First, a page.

The White Hawk (II): Rebellion

| August 3, 2013


The White Hawk (II): Rebellion

“This hawk stoops to gather you all…”

England, 1469. The House of York has reigned supreme for eight years, ever since its crushing victory over Lancaster at the Battle of Towton. However, storm clouds gather on the horizon. King Edward IV has alienated his ally, the Earl of Warwick, by marrying a commoner and excluding Warwick’s family from marrying into the royal family. Warwick begins to conspire against his old friend, and finds an ally in Edward’s disaffected brother, the Duke of Clarence.

The cause of Lancaster is not entirely lost. Queen Margaret and her son, Prince Edward, wait in exile for an opportunity to invade and liberate Henry VI from the Tower. Scattered bands of Lancastrian diehards haunt the forests and wild places, ambushing and slaughtering Yorkists whenever they can.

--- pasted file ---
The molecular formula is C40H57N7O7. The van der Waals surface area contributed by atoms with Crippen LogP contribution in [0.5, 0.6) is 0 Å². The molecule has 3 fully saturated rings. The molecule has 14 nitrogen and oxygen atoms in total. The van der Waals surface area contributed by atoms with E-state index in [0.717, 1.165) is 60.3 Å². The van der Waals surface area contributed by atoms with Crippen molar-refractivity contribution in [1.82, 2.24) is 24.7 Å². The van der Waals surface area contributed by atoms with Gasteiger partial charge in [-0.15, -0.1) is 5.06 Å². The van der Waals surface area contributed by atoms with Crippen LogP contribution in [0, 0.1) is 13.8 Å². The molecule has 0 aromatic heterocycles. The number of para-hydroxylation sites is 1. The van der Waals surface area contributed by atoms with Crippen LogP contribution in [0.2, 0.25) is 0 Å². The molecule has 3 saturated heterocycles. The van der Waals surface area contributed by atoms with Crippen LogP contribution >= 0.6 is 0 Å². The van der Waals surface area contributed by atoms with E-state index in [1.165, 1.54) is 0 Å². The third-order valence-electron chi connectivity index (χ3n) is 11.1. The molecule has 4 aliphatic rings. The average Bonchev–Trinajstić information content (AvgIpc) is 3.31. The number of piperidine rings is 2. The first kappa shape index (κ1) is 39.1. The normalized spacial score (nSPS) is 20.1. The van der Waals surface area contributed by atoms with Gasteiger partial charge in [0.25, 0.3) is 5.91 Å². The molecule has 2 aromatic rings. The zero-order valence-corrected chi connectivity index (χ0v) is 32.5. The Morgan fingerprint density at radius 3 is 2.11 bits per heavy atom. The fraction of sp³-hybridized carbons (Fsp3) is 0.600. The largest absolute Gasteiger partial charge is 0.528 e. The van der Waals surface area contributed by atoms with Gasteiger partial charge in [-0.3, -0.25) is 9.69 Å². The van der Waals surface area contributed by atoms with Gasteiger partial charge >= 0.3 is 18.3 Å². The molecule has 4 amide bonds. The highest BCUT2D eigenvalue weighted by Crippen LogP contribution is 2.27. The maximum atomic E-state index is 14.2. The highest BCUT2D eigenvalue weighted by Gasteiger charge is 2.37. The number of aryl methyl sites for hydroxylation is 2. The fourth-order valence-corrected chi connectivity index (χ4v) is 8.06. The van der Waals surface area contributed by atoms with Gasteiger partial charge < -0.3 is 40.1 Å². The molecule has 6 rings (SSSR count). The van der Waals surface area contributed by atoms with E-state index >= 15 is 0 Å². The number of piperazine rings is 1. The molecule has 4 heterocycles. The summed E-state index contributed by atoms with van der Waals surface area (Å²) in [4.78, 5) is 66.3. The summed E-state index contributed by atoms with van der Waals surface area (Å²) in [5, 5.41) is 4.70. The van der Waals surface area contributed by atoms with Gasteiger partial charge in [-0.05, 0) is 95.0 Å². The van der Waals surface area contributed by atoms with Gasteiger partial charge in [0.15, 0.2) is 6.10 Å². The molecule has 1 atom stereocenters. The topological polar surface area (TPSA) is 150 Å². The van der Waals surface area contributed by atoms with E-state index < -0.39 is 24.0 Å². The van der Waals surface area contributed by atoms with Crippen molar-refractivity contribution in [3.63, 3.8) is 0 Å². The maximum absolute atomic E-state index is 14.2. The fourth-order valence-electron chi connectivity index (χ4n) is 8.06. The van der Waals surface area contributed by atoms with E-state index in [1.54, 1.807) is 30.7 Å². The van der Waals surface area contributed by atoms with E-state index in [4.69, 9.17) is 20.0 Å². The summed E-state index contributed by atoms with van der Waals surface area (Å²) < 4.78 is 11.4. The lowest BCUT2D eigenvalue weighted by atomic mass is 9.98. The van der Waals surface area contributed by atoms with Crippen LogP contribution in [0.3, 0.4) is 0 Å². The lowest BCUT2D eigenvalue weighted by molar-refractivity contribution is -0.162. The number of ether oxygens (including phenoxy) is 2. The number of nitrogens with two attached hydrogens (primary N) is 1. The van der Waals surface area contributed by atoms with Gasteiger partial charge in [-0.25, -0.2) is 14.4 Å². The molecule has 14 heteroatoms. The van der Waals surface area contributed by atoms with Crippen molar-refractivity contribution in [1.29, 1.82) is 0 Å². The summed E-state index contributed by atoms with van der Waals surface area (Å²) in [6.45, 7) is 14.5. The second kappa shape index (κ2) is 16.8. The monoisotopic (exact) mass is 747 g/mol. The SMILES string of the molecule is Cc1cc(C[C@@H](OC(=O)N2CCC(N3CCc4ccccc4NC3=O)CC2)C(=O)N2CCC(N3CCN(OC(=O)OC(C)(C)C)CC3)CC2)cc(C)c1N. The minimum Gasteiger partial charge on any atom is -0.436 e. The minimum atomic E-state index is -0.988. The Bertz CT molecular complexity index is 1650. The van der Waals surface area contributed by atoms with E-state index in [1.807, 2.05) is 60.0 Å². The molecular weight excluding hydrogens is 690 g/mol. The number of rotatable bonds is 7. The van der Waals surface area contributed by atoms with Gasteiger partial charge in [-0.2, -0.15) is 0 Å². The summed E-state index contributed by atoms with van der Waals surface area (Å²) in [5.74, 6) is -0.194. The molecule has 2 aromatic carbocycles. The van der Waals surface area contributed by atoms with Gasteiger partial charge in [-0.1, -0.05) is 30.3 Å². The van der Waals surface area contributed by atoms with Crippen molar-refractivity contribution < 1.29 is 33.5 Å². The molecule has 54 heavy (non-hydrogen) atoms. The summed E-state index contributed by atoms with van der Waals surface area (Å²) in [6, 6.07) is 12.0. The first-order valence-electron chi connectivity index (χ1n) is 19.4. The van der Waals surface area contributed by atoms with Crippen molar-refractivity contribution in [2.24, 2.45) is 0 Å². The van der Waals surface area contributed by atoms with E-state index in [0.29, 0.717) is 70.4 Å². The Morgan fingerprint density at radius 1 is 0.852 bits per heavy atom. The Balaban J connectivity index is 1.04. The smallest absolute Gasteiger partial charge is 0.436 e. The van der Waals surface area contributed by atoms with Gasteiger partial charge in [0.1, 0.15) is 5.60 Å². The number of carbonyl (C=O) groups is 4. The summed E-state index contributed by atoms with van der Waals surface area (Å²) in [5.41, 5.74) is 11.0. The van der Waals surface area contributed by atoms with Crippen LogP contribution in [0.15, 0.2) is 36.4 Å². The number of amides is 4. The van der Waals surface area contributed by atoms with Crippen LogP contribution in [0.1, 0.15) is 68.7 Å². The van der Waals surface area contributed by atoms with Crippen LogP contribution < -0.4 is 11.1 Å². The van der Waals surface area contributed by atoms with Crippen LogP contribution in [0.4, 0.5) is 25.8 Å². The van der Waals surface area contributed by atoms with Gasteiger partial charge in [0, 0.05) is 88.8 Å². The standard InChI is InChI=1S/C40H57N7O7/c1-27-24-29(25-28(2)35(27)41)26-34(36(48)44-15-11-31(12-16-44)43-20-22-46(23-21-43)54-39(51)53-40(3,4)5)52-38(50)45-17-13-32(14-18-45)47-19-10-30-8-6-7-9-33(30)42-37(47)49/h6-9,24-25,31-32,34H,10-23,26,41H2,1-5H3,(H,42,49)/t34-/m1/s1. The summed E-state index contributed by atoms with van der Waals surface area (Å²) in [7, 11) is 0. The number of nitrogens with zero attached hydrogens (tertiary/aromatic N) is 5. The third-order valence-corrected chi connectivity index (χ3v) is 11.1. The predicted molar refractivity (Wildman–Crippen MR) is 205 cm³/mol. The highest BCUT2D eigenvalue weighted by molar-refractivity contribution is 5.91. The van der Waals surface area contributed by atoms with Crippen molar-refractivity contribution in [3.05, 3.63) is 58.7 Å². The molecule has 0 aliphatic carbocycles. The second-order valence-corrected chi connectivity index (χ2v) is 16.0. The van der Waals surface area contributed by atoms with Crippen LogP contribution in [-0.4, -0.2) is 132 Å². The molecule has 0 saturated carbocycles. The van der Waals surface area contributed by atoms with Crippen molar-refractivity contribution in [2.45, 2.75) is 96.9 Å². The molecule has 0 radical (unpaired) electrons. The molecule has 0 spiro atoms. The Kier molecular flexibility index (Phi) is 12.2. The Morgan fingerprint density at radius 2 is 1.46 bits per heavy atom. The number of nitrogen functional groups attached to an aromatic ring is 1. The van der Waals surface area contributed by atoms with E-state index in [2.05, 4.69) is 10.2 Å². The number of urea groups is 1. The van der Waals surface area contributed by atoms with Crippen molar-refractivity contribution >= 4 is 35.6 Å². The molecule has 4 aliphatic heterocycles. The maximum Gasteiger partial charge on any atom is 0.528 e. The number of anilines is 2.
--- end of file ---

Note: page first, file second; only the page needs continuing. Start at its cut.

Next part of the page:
One of these diehards is Richard Bolton, known in ballad and song as The White Hawk. Having survived Towton and further Lancastrian defeats at Hedgeley Moor and Hexham, he and his band of outlaws have sworn to fight for Lancaster until they are all dead.

Richard’s reformed brother, James, is now a secret agent in the employ of the Bishop of Coventry. The youngest brother, Martin, seeks to heal old wounds while his siblings plot to raise new wars in the land. Their sister Mary languishes at Heydon Court, bereaved of her mother and husband and left to raise her daughter alone.

Part II of The White Hawk is a novella that follows the further trials and adventures of the Boltons, as they struggle to survive and prosper in a country threatened by renewed civil war and the contending ambitions of power-hungry nobles…

“A Bolton! A Bolton! The White Hawk!”


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